If I asked you to imagine what the bestrestaurant might be in a small idyllic town that’s so Chinese they put it onthe 20 RMB note, you’d probably think that it would be a Chinese restaurant,right?
Wrong. So very, very wrong. The problemwith Chinese cuisine in Yangshuo is that it’s like Chinese food you can getanywhere else in the country, except fucking terrible. It’s like they ordertheir dishes from out of province, hand-strain all the flavour and succulenceout of them, and then throw the limp, bland remains on a plate for stupid laowai tourists who don’t know anybetter. Chinese food from Yangshuo is like a birthday cake fromZinedine Zidane.
I digress. The point is that the best restaurant in this picturesque Chinese hamlet is not Chinese at all, but Indian. It is, indeed, Namo Namo.
Possibly the greatest accomplishment of theBritish Empire was systematically invading places that had better food than usand then nicking it. This is no truer than in the case of India. They gottrains, bureaucracy and oppression, and we got the world’s finest food.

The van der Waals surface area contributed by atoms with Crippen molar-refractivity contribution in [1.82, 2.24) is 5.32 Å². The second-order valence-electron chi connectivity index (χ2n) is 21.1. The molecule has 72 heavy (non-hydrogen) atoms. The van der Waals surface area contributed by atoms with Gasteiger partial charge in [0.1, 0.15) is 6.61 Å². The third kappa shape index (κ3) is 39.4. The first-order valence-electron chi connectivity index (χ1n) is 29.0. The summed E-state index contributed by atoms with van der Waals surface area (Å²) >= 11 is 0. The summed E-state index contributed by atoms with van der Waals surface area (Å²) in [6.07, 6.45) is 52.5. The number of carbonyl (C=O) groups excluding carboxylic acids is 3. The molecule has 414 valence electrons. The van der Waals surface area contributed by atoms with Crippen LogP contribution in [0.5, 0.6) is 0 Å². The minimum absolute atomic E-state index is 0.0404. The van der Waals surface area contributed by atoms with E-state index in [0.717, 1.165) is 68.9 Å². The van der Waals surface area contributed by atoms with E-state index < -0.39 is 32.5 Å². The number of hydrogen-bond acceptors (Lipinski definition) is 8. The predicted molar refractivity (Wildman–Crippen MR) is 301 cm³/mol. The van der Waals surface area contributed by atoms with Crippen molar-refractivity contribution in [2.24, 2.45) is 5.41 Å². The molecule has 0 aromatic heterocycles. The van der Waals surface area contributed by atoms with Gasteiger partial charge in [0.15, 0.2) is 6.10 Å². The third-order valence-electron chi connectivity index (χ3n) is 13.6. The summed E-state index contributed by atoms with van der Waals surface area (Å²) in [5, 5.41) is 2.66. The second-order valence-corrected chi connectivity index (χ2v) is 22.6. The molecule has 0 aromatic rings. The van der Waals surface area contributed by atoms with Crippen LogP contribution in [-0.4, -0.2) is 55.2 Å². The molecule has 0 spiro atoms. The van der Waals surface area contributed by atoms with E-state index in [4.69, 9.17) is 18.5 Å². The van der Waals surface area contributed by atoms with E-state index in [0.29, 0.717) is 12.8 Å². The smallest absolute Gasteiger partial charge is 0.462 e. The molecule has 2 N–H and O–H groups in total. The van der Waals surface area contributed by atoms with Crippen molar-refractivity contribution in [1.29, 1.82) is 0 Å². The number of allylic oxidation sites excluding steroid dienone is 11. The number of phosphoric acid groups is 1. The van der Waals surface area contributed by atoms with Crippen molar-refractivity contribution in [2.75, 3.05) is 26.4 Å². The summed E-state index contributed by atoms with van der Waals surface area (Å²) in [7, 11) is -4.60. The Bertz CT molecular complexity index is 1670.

Namo Namo does all the typical dishes you’d expect of an Indian, but rarely for Indian restaurants in China, they do it really fucking well. All your tikka masala and vindaloo needs are covered, and they have the standard array of Indian starters such as samosas, chat, papadums et cetera.
Some British expats have continued the oppressionof Indians by forcing them to add thick-cut chips with vinegar to theirunofficial menu, and if you ask nicely they might accommodate bespoke orders.
With their change in locale (see below)they’ve added a new item to the menu: pizza!
Namo Namo just upgraded from their cosy former place to a much larger one across the road; a good call since it got pretty crowded on most evenings! The paintings and murals, designed and painted by a local (expat) artist are colourful and super Indian, and it’s clean and spacious inside.
Foreign food ain’t cheap in China, but Namo Namo’s not crazy expensive. Expect to pay 40-50 RMB for a curry with rice, 15 RMB for a Tsingtao and 20-30 RMB for a starter.
Namo Namo’s on a road so small it doesn’t even have a name, but it’s sandwiched between Guihua Road and Diecui Road, near West Street. Just get to the Diecui Road entrance to the West Street area and hang a left past the bike rental area.
Super friendly owners Aki and Nari are awesomeand will take care of your every need. They also speak Chinese if you happen tobe Chinese and somehow still reading this page despite not speaking English.